“Instead of wondering when your next vacation is, maybe you should set up a life you don’t need to escape from.” – Seth Godin
Seth’s quote pops up every once in awhile and I ponder it for a moment before moving to the day’s to-do list. I did copy his quote into a Google Doc, figuring I’ll write about the subject in the future.
Well, months have passed and I kept plugging away at the day-to-day without much consideration…that was until winter rolled around. Winter is a great time for self-reflection, especially this winter since we had about six months of meh weather during which we could confront several challenges in our personal and professional lives.
FIRE Reflection #1: Revisiting Our Dreamline
At the last job I left before focusing on our business, I started a little library with books we were getting rid of in the course of downsizing to our “tiny” house. Someone else decided to add books to the library and s/he put The Four Hour Workweek (FHWW) in the little library, which I took home and devoured quickly.
Before FHWW, I was a desk jockey focused on maximizing vacation days to get away from work. I dreaded going to work because of the inevitable boredom from not having enough (challenging) work to do.
After FHWW, I thought a lot about what I offer the world and the ability to craft a new reality without the need for a regular job because of the skills I have.
After FHWW, Garrett and I made changes necessary to achieve our goal to be debt free, but we haven’t made progress on the mini-retirement front — we’re location bound because of Garrett’s W-2, which offers a steady income and health benefits to help us deal with the highs and lows of our new biz.
Hypothetically speaking, if we achieved FIRE today, what would we do differently?
- Grow the business together
- Volunteer in national parks
- Travel the world
We’re already doing the first one and I KNOW we can make the other two happen when Garrett leaves his job.
FIRE Reflection #2: What Our Dreamline Costs
While we’re debt free, we aren’t financially independent. We just started dividend investing earlier this year to generate passive income for the future.
Thus, our business will be what sustains us while we’re traveling and volunteering, so we need to identify another bare bones budget for the purposes of travel as well as biz revenue streams that will sustain us.
With volunteer work, we can offset our personal “on the road” expenses, which are about $17,000 a year on the low end. Reality check, right? Not exactly a lot of revenue we need to make to make this happen.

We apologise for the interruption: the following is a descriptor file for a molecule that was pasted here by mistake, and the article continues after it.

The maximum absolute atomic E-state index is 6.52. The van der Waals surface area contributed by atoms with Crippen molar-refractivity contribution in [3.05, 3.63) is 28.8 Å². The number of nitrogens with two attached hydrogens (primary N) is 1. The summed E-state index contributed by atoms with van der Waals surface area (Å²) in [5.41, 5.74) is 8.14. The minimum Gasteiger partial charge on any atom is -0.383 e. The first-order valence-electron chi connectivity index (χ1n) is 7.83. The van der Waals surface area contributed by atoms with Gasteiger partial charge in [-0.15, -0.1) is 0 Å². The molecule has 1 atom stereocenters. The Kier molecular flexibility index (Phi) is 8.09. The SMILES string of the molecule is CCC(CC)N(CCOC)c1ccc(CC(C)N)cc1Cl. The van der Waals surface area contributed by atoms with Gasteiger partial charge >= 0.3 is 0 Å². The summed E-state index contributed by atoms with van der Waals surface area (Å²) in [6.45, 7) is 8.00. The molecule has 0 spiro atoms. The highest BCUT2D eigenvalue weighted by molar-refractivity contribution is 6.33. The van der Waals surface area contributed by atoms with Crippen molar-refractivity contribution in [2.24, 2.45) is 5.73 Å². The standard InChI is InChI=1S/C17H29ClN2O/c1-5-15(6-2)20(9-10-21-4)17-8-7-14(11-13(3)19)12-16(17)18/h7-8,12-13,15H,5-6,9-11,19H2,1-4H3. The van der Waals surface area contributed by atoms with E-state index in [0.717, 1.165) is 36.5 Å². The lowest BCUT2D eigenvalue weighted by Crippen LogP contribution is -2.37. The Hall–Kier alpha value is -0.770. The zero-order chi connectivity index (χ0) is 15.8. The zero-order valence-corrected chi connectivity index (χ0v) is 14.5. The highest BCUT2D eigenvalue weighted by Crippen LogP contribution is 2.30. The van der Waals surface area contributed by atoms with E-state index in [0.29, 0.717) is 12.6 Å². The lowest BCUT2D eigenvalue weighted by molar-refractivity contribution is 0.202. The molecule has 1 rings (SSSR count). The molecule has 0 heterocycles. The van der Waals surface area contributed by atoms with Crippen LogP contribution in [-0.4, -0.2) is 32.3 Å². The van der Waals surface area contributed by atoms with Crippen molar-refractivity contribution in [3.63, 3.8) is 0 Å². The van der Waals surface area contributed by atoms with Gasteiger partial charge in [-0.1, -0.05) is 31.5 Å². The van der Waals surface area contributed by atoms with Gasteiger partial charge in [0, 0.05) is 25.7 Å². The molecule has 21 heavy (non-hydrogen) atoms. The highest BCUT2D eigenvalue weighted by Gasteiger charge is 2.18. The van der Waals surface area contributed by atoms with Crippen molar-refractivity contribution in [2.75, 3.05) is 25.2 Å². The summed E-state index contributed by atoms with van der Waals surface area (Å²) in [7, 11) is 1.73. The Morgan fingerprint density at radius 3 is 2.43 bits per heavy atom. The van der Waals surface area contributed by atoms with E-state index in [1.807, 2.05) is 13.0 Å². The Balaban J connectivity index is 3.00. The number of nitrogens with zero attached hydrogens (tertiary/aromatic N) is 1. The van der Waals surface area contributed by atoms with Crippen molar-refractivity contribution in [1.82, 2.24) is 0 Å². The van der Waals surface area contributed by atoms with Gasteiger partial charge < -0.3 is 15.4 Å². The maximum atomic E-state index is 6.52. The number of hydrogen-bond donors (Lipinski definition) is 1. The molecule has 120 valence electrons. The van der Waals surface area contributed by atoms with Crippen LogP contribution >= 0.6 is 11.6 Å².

Additionally, our business allows us the ability to work from anywhere, any time zone — that’ll make it easy to juggle our volunteer shifts with our business. With our Chrysler Town & Country vanlife van, we have the ability to haul whatever we need, wherever we want to go.
FIRE Reflection #3: FIRE vs. Entrepreneurship
Despite the highs and lows related to revenue, running a business is incredibly fun, so much fun that it’s hard to stop working at the end of the day. Garrett gets to design and manage projects (after he gets back from work), which leverage his strengths. I get to network and speak with lots of different folks, which I love.
What would we do with our time if our biz sustained us financially, freeing up time for meaningful work?
What if the focus was on our quality of life today instead of life after FIRE?
Instead of musing over the possibilities for our future, how about we take bigger steps today in the direction of our dreams?
Instead of coasting for the next few years while Garrett is handcuffed to his job, we could grow the biz together to fund our dreamline and maybe even FIRE.
FIRE Reflection #4: Abandoning the Pursuit of FIRE
Before this life of entrepreneurship, I struggled to fit in the regular 8-5 gigs.
Before this life of entrepreneurship, Garrett assumed he’d work the W-2 until he could retire.
As entrepreneurs, we are challenged daily. There’s PLENTY of meaningful work to do, too.
Being an entrepreneur also combats the brain atrophy that accompanies retirement when people quit work all together. Reading through these scientific studies, I anticipate we’ll always have meaningful, challenging work together. Think Warren Buffett.
Warren Buffett still works and runs his business. Why? How?
Because he does work he loves that continues to be a challenge. I love that. I want to be Warren Buffett when I grow up.
Seriously, I think there’s a lesson here.
We love our biz and we can fund our dreamline, so why would we quit simply because we have passive income when we finally found something we love to do?
Should we hit “pause” on the pursuit of FIRE and hit “play” on the pursuit of our dreamline?
FIRE Reflection #5: Pushing the Button
I’m starting to think that the pursuit of financial independence/early retirement might be a waste of time.
I don’t want us to keep living this life purely for financial reasons. I don’t want us to get to 40, 50, or 60 and have a bunch of regrets about not taking the leap to live life differently, even if we don’t have the passive income we need to sustain ourselves.
I don’t want us to stay in our 500 sq ft small house when our tiny teardrop camper and vanlife van are calling for us.
I don’t want us to keep Garrett’s W-2 simply because of the political situation surrounding healthcare. We might die before we see universal healthcare.
I don’t want us to waste time when a little creativity and a lot of frugality can power our next adventure.
I want us to live life differently now, to live fully in a life that aligns with our values, goals, dreams, and interests…not simply to save/invest some multiple of our expenses.
We’ll see what happens next.